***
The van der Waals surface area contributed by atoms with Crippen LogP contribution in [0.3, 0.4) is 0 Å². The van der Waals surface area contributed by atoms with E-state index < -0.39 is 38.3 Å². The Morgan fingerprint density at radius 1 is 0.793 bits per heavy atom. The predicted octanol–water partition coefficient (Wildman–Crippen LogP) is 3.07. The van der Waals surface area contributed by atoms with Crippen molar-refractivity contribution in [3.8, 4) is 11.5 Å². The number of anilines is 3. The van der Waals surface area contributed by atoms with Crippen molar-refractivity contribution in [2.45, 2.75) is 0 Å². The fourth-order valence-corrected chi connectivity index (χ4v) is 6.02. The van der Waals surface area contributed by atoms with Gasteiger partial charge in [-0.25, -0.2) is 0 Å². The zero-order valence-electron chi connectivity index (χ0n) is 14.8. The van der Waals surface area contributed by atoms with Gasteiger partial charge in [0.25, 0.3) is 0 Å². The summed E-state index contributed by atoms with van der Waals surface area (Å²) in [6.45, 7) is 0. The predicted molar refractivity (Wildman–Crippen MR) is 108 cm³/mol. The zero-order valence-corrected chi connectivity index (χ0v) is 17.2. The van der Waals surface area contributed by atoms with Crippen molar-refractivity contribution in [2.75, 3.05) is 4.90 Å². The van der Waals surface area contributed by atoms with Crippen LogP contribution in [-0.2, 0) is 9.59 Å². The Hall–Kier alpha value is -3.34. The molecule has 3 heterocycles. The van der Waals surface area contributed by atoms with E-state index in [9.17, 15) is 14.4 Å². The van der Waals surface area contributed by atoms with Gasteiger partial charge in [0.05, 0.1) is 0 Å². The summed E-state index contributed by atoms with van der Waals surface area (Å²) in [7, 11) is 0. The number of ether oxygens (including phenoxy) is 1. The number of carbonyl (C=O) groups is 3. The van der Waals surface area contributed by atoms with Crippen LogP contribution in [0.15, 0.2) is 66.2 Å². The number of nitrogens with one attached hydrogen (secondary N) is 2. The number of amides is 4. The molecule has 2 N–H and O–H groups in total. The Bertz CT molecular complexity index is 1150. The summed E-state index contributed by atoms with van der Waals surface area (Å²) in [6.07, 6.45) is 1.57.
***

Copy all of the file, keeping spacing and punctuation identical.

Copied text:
The van der Waals surface area contributed by atoms with Crippen LogP contribution in [0.3, 0.4) is 0 Å². The van der Waals surface area contributed by atoms with E-state index < -0.39 is 38.3 Å². The Morgan fingerprint density at radius 1 is 0.793 bits per heavy atom. The predicted octanol–water partition coefficient (Wildman–Crippen LogP) is 3.07. The van der Waals surface area contributed by atoms with Crippen molar-refractivity contribution in [3.8, 4) is 11.5 Å². The number of anilines is 3. The van der Waals surface area contributed by atoms with Crippen molar-refractivity contribution in [2.45, 2.75) is 0 Å². The fourth-order valence-corrected chi connectivity index (χ4v) is 6.02. The van der Waals surface area contributed by atoms with Gasteiger partial charge in [-0.25, -0.2) is 0 Å². The zero-order valence-electron chi connectivity index (χ0n) is 14.8. The van der Waals surface area contributed by atoms with Gasteiger partial charge in [0.25, 0.3) is 0 Å². The summed E-state index contributed by atoms with van der Waals surface area (Å²) in [6.45, 7) is 0. The predicted molar refractivity (Wildman–Crippen MR) is 108 cm³/mol. The zero-order valence-corrected chi connectivity index (χ0v) is 17.2. The van der Waals surface area contributed by atoms with Crippen molar-refractivity contribution in [2.75, 3.05) is 4.90 Å². The van der Waals surface area contributed by atoms with Crippen LogP contribution in [-0.2, 0) is 9.59 Å². The Hall–Kier alpha value is -3.34. The molecule has 3 heterocycles. The van der Waals surface area contributed by atoms with E-state index in [9.17, 15) is 14.4 Å². The van der Waals surface area contributed by atoms with Gasteiger partial charge in [0.05, 0.1) is 0 Å². The summed E-state index contributed by atoms with van der Waals surface area (Å²) in [7, 11) is 0. The number of ether oxygens (including phenoxy) is 1. The number of carbonyl (C=O) groups is 3. The van der Waals surface area contributed by atoms with Crippen LogP contribution in [0.15, 0.2) is 66.2 Å². The number of nitrogens with one attached hydrogen (secondary N) is 2. The number of amides is 4. The molecule has 2 N–H and O–H groups in total. The Bertz CT molecular complexity index is 1150. The summed E-state index contributed by atoms with van der Waals surface area (Å²) in [6.07, 6.45) is 1.57.